TILDA researchers secure $4.5m for latest study, with international partners
Full press release available here
Researchers at the Irish Longitudinal Study on Ageing (TILDA) at Trinity College Dublin and international research partners, have secured a highly competitive US-Ireland Research and Development Partnership Programme Award worth $4.5 million, to investigate how social circumstances and life adversity impacts the epigenome and our health outcomes as we age. The epigenome represents the interface between our genes and our environment and may help determine the rate at which we age.
This project initiative Social Circumstances and Epigenomics Promoting Health in Three Countries saw applicants from the United States, Northern Ireland, and the Republic of Ireland collaborate to submit a single, joint “tri-partite” proposal to the US National Institutes of Health (NIH). The award will strengthen international research to examine how social circumstances and life challenges impact the epigenome and health in later years and is supported by Science Foundation Ireland (SFI) and the Health Research Board (HRB).
This unique collaboration will examine social, economic, health and epigenetic data from three national studies of ageing in the family of Health and Retirement studies - the US Health and Retirement Study (HRS), the Northern Ireland Cohort for the Longitudinal Study of Ageing (NICOLA), and the Irish Longitudinal Study of Ageing (TILDA).
What is epigenetic change and how does it affect how we age?
The epigenome represents the interface between our genes and our environment and may help determine the rate at which we age. Epigenetic change is considered one of the hallmarks of ageing and has been shown to be affected by lifestyle and other environmental factors that hasten the ageing process.
In recent years, investigators have developed epigenetic clocks to provide a measure of our ‘biological’ as opposed to our chronological age. This project will advance the science by exploring how life circumstances in both childhood and adulthood affect epigenetic change and how different historical and life-course events influences the rate at which we age using large nationally representative datasets. The project will also examine whether epigenetic changes are a cause or a consequence of ageing, and whether they can be used as a prognostic tool for identifying early health decline. This trans-national project will involve researchers at Trinity College Dublin working alongside colleagues at the University of Michigan, the University of Southern California, the University of Minnesota, the University of California Los Angeles, Yale University, and Queen’s University Belfast.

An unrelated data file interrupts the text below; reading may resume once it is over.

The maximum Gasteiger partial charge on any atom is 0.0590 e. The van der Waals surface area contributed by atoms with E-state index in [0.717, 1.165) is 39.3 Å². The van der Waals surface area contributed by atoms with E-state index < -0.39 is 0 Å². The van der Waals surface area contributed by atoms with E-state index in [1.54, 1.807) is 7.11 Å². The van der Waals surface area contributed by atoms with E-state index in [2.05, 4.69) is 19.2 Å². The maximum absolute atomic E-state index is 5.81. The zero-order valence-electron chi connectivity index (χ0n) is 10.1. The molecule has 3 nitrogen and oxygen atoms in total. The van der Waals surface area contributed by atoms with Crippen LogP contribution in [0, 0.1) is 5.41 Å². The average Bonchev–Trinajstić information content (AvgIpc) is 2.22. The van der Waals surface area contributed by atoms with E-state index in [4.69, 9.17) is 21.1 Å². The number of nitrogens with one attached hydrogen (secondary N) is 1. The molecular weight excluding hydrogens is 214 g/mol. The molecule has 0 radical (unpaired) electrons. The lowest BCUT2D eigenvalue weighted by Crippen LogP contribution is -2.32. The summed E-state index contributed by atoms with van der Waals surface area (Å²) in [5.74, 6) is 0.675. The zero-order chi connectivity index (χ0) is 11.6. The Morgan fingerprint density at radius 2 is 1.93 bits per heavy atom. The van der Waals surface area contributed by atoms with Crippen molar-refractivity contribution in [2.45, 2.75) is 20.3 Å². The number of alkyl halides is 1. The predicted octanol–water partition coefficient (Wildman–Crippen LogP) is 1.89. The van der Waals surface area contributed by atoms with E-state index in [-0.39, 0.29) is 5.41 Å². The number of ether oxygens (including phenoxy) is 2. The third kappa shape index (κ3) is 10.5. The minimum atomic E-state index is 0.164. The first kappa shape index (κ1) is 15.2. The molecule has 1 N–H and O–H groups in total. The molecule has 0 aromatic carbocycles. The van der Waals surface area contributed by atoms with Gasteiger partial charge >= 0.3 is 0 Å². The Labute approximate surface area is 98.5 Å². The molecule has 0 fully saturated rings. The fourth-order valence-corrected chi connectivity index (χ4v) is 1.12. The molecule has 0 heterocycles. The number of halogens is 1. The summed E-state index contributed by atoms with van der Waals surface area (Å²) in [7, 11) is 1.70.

The US-Ireland partnership provides a unique opportunity to significantly strengthen international longitudinal studies in this area, developing a wealth of research across three countries, enabling a better understanding of the impact of epigenetics on health outcomes at older ages. By drawing on harmonized data from three different countries and comparing findings, the researchers can closely examine how different historical, social and behavioral characteristics - which operate in different health policy regimes – may result in similar or contrasting patterns of associations with epigenetic change, and how this impacts upon health trajectories in later life.
Professor Rose Anne Kenny, Principal Investigator of TILDA, Head of Medical Gerontology at Trinity College Dublin and project lead said:
“TILDA is delighted to continue further collaboration with our US and NI colleagues in this new initiative, to better understand how life adversity impacts the epigenome and our health outcomes as we age. Our shared expertise and wealth of research available from 10 years of the TILDA study, brings a unique insight into the social circumstances and determinants of health outcomes and the possibility of modifiable risk factors. Multimorbidity, frailty, and disability remain a significant challenge for the individual, families, governments, and policymakers. We look forward to contributing our expertise alongside our international counterparts, harmonising and strengthening analytical measures, and acquiring a better understanding of how life course social circumstances influence epigenetic change and subsequent health in later life. This will provide us with new approaches for prevention, and possibly treatment”
Dr Cathal McCrory, Assistant Professor in Psychology at TILDA and project co-investigator said:
“Individuals from more disadvantaged social backgrounds develop diseases earlier and die earlier on average compared with their more advantaged counterparts. We want to understand the biological mechanisms through which disadvantaged status “gets under the skin” to accelerate the ageing process. Epigenetic alterations resulting from life course exposure to privation and psychosocial stress may provide part of the puzzle.”
Dr Aisling O’Halloran, Senior Research Fellow at TILDA and project co-investigator said:
“Epigenetic alterations are considered a primary hallmark of biological ageing, a more accurate marker of healthy ageing and age-related disease risk than simply chronological age. This project will contribute unique longitudinal data on epigenetic measures and will be an invaluable addition to the TILDA dataset providing an enhanced research resource for scientists and clinicians in Ireland and internationally who study the biology of how we age”. ”
Research reported in this press release was supported by the National Institute of Health under award R01AG060167 – 01A1.